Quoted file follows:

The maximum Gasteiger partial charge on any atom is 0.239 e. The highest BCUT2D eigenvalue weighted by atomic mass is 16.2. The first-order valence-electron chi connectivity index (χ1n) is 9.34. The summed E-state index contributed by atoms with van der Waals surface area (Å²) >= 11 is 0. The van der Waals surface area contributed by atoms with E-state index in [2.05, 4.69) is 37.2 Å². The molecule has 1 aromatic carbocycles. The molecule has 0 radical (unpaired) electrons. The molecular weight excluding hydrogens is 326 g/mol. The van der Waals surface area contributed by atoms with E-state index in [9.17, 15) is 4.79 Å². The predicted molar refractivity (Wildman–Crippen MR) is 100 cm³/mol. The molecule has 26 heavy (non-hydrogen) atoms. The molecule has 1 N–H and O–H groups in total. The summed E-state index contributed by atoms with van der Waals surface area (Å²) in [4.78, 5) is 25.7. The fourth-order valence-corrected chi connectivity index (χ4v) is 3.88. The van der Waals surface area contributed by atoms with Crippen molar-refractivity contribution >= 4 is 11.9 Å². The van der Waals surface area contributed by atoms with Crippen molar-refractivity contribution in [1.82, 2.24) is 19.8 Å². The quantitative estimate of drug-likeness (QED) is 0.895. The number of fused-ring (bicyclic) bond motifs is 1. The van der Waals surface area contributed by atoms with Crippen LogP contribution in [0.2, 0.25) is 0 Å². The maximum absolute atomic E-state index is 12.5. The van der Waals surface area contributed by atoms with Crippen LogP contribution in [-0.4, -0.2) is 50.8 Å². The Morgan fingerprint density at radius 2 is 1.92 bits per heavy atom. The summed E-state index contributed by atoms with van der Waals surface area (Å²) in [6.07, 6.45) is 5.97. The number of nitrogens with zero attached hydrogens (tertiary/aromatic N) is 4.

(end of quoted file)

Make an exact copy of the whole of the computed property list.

The maximum Gasteiger partial charge on any atom is 0.239 e. The highest BCUT2D eigenvalue weighted by atomic mass is 16.2. The first-order valence-electron chi connectivity index (χ1n) is 9.34. The summed E-state index contributed by atoms with van der Waals surface area (Å²) >= 11 is 0. The van der Waals surface area contributed by atoms with E-state index in [2.05, 4.69) is 37.2 Å². The molecule has 1 aromatic carbocycles. The molecule has 0 radical (unpaired) electrons. The molecular weight excluding hydrogens is 326 g/mol. The van der Waals surface area contributed by atoms with E-state index in [9.17, 15) is 4.79 Å². The predicted molar refractivity (Wildman–Crippen MR) is 100 cm³/mol. The molecule has 26 heavy (non-hydrogen) atoms. The molecule has 1 N–H and O–H groups in total. The summed E-state index contributed by atoms with van der Waals surface area (Å²) in [4.78, 5) is 25.7. The fourth-order valence-corrected chi connectivity index (χ4v) is 3.88. The van der Waals surface area contributed by atoms with Crippen molar-refractivity contribution >= 4 is 11.9 Å². The van der Waals surface area contributed by atoms with Crippen molar-refractivity contribution in [1.82, 2.24) is 19.8 Å². The quantitative estimate of drug-likeness (QED) is 0.895. The number of fused-ring (bicyclic) bond motifs is 1. The van der Waals surface area contributed by atoms with Crippen LogP contribution in [0.2, 0.25) is 0 Å². The maximum absolute atomic E-state index is 12.5. The van der Waals surface area contributed by atoms with Crippen LogP contribution in [-0.4, -0.2) is 50.8 Å². The Morgan fingerprint density at radius 2 is 1.92 bits per heavy atom. The summed E-state index contributed by atoms with van der Waals surface area (Å²) in [6.07, 6.45) is 5.97. The number of nitrogens with zero attached hydrogens (tertiary/aromatic N) is 4.